Gov’t maintains no Covid restrictions for Carnival – now less than three weeks away

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In the height of the pandemic, large-scale events like Carnival were forbidden due to their potential as super spreaders. That stance has since changed due to increased vaccinations and reduced Covid spread (Photo courtesy BBC Caribbean)
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By Orville Williams

[email protected]

The government has maintained that, with the return of Carnival less than three weeks away, it is unlikely there will be any Covid-19 restrictions applied to any elements of the festival.

Having been suspended since the last staging back in 2019 due to the pandemic, there has been growing anticipation among patrons and organisers for this year’s Carnival, despite the absence of some key components due to logistical challenges.

But there are also faint concerns about the sustained threat of Covid-19, as the celebrations – though innocent in principle – could inadvertently become superspreading events.

Information Minister Melford Nicholas fielded queries on the government’s approach to Carnival during yesterday’s post-Cabinet media briefing, declaring, “No, we have not considered any return to any mandates”.

He also referred to the current vaccination figures and the attitude of safety being displayed by many in the country, as reason for allowing the festival to go ahead without any Covid-related rules.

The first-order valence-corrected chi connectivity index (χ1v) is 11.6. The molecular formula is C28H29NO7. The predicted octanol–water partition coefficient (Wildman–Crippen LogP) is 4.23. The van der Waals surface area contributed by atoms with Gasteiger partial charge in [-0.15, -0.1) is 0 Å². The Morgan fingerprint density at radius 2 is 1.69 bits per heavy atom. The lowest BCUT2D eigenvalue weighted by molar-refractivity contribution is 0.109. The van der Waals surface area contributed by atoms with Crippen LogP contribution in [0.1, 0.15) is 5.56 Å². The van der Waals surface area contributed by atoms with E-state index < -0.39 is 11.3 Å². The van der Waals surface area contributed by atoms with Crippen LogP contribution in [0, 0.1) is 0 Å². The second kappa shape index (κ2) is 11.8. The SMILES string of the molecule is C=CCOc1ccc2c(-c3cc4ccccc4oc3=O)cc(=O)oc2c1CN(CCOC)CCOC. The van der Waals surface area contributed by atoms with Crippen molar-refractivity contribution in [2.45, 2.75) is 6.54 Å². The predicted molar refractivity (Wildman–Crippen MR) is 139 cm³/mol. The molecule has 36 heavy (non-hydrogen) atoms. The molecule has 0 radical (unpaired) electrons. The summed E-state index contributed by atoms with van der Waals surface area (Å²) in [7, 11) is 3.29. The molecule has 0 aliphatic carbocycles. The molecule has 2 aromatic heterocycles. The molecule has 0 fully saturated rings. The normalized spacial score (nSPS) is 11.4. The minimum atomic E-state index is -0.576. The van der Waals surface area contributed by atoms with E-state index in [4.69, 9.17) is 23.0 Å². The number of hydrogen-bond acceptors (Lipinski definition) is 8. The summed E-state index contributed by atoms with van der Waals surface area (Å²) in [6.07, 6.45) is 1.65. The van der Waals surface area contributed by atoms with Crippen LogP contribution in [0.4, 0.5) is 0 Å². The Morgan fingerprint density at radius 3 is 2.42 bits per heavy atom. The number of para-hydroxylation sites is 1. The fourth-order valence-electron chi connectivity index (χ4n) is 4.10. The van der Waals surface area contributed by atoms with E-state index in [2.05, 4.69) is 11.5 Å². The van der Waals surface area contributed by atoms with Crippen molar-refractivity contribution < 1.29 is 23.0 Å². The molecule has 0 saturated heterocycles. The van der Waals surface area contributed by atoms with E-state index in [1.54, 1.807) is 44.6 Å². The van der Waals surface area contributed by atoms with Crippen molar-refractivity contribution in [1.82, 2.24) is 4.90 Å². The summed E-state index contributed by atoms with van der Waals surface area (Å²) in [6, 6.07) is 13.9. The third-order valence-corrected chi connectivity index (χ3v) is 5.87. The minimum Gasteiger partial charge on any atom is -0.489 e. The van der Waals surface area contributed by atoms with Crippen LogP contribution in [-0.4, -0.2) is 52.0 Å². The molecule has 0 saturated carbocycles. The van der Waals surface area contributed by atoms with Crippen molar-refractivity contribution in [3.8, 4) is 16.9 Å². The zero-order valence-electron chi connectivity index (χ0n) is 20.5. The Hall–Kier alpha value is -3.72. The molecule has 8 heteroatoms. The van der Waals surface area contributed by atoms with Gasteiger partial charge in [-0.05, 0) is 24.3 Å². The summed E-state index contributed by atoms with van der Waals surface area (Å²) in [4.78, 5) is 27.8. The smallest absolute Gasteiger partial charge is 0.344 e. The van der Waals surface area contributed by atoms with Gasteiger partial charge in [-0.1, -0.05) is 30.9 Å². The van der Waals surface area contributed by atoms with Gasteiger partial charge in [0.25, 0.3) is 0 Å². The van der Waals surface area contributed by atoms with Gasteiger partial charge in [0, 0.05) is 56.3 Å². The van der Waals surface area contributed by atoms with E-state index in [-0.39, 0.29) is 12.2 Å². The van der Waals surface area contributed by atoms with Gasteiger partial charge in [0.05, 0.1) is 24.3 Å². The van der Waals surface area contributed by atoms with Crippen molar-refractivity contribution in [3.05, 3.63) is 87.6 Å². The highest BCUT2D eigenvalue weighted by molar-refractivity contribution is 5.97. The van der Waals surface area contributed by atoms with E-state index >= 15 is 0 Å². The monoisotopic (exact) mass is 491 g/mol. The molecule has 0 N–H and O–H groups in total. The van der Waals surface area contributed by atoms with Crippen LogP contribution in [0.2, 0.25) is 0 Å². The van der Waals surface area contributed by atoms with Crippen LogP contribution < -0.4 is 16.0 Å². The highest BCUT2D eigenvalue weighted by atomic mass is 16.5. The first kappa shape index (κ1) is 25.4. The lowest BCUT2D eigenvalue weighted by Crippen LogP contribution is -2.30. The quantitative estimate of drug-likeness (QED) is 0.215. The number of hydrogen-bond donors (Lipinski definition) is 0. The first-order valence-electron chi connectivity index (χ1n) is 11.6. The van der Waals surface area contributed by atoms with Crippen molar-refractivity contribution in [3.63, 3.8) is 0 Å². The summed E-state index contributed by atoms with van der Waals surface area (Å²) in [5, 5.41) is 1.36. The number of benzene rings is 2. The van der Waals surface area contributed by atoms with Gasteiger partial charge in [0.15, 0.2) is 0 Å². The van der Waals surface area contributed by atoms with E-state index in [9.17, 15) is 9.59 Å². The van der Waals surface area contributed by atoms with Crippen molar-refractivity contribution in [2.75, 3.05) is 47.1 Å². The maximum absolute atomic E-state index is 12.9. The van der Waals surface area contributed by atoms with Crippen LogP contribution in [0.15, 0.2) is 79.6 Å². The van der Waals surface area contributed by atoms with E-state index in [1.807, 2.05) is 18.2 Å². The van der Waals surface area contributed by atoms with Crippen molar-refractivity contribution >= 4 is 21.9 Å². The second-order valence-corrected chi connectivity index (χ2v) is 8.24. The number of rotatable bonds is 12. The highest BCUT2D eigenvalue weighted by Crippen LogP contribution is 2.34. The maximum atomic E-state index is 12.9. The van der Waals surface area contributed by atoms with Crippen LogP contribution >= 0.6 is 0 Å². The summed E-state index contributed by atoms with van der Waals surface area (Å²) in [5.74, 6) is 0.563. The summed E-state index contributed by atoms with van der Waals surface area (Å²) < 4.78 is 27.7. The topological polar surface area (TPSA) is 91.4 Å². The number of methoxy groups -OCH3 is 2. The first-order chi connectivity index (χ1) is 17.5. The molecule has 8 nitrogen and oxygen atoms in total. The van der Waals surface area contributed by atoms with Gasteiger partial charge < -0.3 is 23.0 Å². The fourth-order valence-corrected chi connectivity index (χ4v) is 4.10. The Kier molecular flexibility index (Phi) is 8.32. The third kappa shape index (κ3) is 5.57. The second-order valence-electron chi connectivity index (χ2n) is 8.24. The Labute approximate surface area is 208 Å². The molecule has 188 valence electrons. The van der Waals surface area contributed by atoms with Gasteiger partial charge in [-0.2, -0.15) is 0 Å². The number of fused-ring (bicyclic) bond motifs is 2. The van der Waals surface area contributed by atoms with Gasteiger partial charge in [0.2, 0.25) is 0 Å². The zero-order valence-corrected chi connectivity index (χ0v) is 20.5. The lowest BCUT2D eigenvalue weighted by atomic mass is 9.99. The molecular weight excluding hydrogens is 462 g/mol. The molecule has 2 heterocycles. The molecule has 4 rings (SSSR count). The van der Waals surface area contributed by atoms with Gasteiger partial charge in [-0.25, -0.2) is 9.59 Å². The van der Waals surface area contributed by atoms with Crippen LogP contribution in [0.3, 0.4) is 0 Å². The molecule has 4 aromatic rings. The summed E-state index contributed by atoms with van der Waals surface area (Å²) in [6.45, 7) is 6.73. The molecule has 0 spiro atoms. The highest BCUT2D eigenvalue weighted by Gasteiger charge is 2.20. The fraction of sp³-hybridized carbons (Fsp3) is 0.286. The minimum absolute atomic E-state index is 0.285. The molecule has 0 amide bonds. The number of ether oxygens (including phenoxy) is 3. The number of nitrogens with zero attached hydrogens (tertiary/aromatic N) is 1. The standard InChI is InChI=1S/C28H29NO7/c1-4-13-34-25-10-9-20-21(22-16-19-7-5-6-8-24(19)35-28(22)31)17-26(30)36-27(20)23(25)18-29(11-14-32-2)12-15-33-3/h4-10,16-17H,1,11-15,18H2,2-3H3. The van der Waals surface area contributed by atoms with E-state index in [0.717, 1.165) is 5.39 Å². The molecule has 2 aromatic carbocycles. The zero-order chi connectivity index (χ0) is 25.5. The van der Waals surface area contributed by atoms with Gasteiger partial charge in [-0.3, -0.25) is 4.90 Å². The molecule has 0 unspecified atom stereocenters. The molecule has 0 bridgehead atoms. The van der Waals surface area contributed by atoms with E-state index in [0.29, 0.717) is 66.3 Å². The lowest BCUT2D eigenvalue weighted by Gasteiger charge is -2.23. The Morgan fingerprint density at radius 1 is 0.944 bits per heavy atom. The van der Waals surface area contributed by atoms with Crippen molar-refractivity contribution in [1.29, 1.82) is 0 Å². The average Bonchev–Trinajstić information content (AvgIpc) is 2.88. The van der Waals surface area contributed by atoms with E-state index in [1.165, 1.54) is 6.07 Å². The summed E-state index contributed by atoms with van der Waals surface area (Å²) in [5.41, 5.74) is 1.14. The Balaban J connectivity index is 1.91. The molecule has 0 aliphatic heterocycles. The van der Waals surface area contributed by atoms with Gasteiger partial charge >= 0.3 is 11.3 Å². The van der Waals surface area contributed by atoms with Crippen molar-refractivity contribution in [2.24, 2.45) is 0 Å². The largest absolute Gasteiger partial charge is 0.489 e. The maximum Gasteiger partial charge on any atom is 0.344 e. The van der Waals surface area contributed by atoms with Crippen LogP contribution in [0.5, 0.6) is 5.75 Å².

“The issues that drive the vaccination numbers really have to do with the severity of any variant of Covid and any personal feeling of vulnerability that the general population may have,” he said.

“But I think it’s fair to say that the public is now at a level where – while many persons remain cautious – maybe the younger portion of the population, you’ll see them at fetes and parties without masks. And certainly, it would not be feasible to be wearing a mask in such an environment.

“So, there is a level of comfort and a degree of carefreeness that has now seeped into the way we are living. People are living with the reality that, should they become affected by Covid, it would not be severe and that they can get out of it in a matter of a week or two,” Minister Nicholas explained.

In the height of the pandemic, events like those held during the Carnival season were forbidden due to the risk of Covid-19 spread and the relatively low vaccination rate.

This approach continued for the better part of two years, before the spread of the virus slowed, coinciding with increased vaccinations.

While acknowledging the markedly improved situation, the Information Minister reaffirmed that the country is not yet in the clear, so caution must certainly still be adopted.

“It is a false sense of security, because one never knows if there is going to be another variant that would create some kind of cataclysmic problems for us. I think that is why the Minister of Health has taken the position that it is still a threat, and to that extent, we have to remain cautious [and] we still encourage persons to go out and become vaccinated. 

“I’m aware of recent efforts by the Ministry of Health to procure additional vaccines – including AstraZeneca – to always be in a position of readiness, to be able to respond should there be a latent outbreak of any variant of Covid in the population.

“Certainly, we cannot consider the issue of the pandemic a closed issue,” Nicholas added.

This year’s official Carnival celebrations are scheduled to take place from July 27 to August 2.

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